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GPs must offer email access to patients by 2015, says DH

GPs will have to arrange online appointment booking and a secure email system for patients to contact their practice by 2015, in a move to make the NHS more ‘customer friendly' the health secretary promised today.

Andrew Lansley announced the plans as he pledged to end the ‘8am rush' of people phoning GP surgeries and promised that repeat prescriptions and test results would also accessible online.

Practices will have to appoint a lead GP to organise better electronic access, organising secure lines of communication for patients and direct access to records to ‘anyone registered with the practice that requests these services'.

He also reiterated a Government promise for all patients to be able to access their full medical records within three years, although he stopped short of NHS Future Forum suggestions to allow patients to add and correct their own records.

The Government's 10-year NHS Information Strategy says: ‘By 2015, all general practices will be expected to make available electronic booking and cancelling of appointments, ordering of repeat prescriptions, communication with the practice and access to records to anyone registered with the practice that requests these services.'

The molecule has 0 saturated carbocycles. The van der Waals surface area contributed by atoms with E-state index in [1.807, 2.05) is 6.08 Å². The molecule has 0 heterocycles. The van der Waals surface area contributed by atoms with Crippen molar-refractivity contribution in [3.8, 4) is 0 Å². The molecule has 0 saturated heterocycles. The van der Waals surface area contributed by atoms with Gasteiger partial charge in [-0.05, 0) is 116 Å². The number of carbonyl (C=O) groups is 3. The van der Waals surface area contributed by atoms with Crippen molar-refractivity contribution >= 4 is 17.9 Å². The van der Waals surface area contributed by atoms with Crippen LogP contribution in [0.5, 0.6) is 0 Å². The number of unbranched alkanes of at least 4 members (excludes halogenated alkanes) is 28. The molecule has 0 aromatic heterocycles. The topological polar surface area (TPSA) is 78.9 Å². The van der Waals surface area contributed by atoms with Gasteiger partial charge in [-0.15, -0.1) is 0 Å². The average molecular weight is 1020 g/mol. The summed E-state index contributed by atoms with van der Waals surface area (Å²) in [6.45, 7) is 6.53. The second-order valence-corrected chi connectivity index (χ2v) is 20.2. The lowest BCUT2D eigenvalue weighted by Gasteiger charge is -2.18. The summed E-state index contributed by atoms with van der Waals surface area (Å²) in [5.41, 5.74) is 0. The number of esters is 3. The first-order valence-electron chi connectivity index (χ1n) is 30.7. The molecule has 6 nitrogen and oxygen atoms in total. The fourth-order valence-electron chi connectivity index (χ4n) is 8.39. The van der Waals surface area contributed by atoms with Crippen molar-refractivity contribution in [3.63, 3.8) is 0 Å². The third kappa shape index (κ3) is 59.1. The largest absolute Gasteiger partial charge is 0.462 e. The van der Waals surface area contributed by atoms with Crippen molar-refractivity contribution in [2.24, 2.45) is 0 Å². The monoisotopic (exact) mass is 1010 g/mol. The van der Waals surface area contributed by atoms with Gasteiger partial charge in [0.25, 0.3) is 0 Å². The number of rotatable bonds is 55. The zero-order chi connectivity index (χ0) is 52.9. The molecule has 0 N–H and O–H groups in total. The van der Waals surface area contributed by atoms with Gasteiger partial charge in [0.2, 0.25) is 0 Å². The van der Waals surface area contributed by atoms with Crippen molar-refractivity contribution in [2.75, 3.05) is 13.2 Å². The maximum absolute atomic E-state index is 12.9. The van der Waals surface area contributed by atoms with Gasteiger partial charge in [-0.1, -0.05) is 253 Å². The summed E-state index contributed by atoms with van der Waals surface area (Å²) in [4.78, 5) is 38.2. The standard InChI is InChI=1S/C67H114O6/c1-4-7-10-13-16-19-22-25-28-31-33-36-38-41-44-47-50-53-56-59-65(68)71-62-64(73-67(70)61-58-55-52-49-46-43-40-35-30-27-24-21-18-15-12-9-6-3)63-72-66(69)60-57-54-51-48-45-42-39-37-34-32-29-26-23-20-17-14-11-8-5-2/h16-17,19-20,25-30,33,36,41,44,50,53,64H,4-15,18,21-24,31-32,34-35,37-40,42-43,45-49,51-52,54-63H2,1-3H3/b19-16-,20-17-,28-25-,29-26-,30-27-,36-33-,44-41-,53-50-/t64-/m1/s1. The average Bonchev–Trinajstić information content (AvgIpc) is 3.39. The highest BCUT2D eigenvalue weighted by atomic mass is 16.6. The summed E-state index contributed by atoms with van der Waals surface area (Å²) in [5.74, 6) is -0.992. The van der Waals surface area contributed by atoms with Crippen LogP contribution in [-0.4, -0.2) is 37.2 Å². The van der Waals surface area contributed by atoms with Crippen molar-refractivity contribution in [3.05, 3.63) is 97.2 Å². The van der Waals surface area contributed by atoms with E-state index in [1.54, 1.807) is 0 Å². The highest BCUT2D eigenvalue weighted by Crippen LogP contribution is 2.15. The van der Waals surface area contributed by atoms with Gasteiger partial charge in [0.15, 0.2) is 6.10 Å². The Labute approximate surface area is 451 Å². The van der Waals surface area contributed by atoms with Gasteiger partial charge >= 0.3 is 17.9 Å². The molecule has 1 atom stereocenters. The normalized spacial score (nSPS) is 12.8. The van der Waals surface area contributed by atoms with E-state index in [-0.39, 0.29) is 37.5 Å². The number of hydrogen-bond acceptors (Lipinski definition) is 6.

It will also allow other healthcare professionals to access GP records – with the patient's permission – and allows researchers to access anonymised data from the medical records.

A new NHS website will be launched by 2013 to act as a ‘one-stop shop' where patients can access information about the quality and performance of their local health services, and will be encouraged to give feedback.

Mr Lansley said the change will reduce ‘the hassle of calling switchboards and trying to find the right person to speak to' and would increase patient power.

He said: ‘The internet has revolutionised how people shop, bank and travel, and for too long health and care services have not been part of that revolution.

‘Our strategy proposals will ensure that these services will become easier to understand, easier to access and will drive up standards of care.

 ‘It's time to make patient-power a reality and take the hassle out of using the health service.'

Dr Laurence Buckman, GPC chair, welcomed some aspects of the strategy, but warned: 'We would caution against the potential use of email for consultations, because compared to a telephone or face-to-face consultation it is difficult for GPs to assess someone quickly and safely this way.

'All patients need to be confident that their records are held safely otherwise they may not feel comfortable talking to their GP about confidential issues.'

Dr John Cormack, a GP in South Woodham Ferrers, Essex, said he welcomed widening online access to patients, but said the workload involved in opening up their records would be ‘absolutely crazy'.

He said: ‘It's going to involve so much checking and changing. It's the sort of thing politicians dream up without the foggiest idea of how much chaos they'll cause.

‘The risks to confidentiality and security are huge, as is the amount of work for GPs. I'm in a single-handed practice and it just couldn't be done here. Maybe on planet Westminster but not here.'